People without that level of knowledge might have answered with things like "I don't know how to start," "I don't how automation would help me," or just ignored the ask completely.
What we wanted was to learn how people would like to connect their apps. We might have been able to get those answers with our first question, but we'd be much more assured of it with this phrasing: "What apps that you use for work do you wish worked together?"
That phrasing is specific: we want to know about apps they use and how they would like them to function. With those answers, we could suggest solutions, and learn about features users wanted that weren't on our roadmap.
Test your questions before sending them out
It can be tempting to skip this step, but it's so important. If you want to be sure that you'll get the kind of insight you're looking for, let a few people fill out your survey before it goes live. It could be coworkers or friends who understand your business enough to give answers that make sense, but who aren't so close to the project that they know what you want. If you don't get usable insights, tweak those questions!
Know how you'll use the feedback
Before responses come in, you need to plan how you'll use the feedback. This means getting buy-in from teams who will be expected to take action and creating an accountability plan so you can be sure you've put the information to work.
Another thing I highly recommend: follow up with your respondents to let them know how you used their feedback. It doesn't need to be something fancy, and can absolutely be an email to the entire group (bcc, please!), but let them know their responses were received, that they've been shared, and some general information about how you plan to use them.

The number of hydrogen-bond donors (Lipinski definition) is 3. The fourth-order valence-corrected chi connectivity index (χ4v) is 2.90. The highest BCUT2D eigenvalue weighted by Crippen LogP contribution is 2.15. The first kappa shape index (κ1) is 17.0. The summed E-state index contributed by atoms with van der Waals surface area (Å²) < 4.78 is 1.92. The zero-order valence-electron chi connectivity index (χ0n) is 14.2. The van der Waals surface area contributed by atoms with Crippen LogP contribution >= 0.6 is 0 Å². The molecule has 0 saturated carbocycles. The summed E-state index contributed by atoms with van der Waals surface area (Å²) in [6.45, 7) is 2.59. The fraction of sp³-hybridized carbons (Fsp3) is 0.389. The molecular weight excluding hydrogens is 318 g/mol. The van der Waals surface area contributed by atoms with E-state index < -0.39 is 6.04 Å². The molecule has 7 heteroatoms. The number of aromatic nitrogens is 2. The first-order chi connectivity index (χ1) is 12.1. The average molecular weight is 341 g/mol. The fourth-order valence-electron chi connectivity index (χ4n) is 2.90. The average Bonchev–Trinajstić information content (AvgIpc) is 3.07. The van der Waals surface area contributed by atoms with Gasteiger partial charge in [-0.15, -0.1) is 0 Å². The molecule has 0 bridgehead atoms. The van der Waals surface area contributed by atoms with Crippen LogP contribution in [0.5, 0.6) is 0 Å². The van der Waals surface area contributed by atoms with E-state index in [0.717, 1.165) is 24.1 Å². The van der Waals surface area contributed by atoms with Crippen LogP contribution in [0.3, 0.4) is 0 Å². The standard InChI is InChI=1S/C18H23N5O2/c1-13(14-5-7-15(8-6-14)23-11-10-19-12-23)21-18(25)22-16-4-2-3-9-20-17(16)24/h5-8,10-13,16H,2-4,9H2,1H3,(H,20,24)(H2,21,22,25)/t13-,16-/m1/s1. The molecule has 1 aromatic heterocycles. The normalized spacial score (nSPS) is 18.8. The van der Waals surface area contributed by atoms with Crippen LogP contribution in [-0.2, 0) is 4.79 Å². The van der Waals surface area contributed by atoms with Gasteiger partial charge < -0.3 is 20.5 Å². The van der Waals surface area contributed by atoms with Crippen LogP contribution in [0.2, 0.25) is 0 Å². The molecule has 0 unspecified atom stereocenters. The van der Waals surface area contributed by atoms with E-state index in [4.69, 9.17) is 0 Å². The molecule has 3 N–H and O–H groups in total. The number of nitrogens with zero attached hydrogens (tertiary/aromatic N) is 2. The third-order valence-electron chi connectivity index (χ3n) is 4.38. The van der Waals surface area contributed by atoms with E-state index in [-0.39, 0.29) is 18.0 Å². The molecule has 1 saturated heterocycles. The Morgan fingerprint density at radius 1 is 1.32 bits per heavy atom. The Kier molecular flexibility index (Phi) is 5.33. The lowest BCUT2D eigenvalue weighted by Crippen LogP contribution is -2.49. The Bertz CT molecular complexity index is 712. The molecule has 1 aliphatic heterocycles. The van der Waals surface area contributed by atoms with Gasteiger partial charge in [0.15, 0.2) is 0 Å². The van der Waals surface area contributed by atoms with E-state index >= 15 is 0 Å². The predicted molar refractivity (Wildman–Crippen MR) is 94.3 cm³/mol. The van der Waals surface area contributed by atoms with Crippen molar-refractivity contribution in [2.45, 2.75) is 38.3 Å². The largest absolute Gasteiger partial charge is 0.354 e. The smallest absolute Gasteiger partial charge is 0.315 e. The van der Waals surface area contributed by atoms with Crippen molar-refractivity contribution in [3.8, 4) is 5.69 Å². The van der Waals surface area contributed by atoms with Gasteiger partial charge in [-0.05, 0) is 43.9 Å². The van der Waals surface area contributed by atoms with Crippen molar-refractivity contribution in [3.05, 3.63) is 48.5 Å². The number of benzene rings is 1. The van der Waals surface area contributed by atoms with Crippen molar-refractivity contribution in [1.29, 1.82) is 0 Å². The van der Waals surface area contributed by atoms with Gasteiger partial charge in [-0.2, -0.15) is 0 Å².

Bonus: If you find any specific feedback incredibly valuable, send a personal note to let them know.
Automate your next steps
Now that you've decided to collect feedback, set up a system to help you keep everything moving. That's when to use automation with Zapier.
If it's important for someone to see responses as they come in, set up an automated workflow that emails responses to you or a team member. If you'll need to sort, search, and collaborate about responses, you can have responses automatically sent to a spreadsheet.
You can also use Zapier's App Directory to find just the right workflow for your needs.
Head to the SurveyMonkey integration page and scroll to the section "Connect SurveyMonkey to 2,000+ Apps." From there, search for the app you'd like to connect and see if any of the recommended guided workflows that appear will meet your needs. If so, click the "Try It" button and you'll be guided through set-up.
You can also create your own automated workflow from scratch, telling Zapier what you'd like to happen whenever a new response comes in through your SurveyMonkey form. To create your custom workflow, log in to your Zapier account, select SurveyMonkey as your trigger app, and add action steps from there so you can automatically track responses, add people to your mailing list, and more.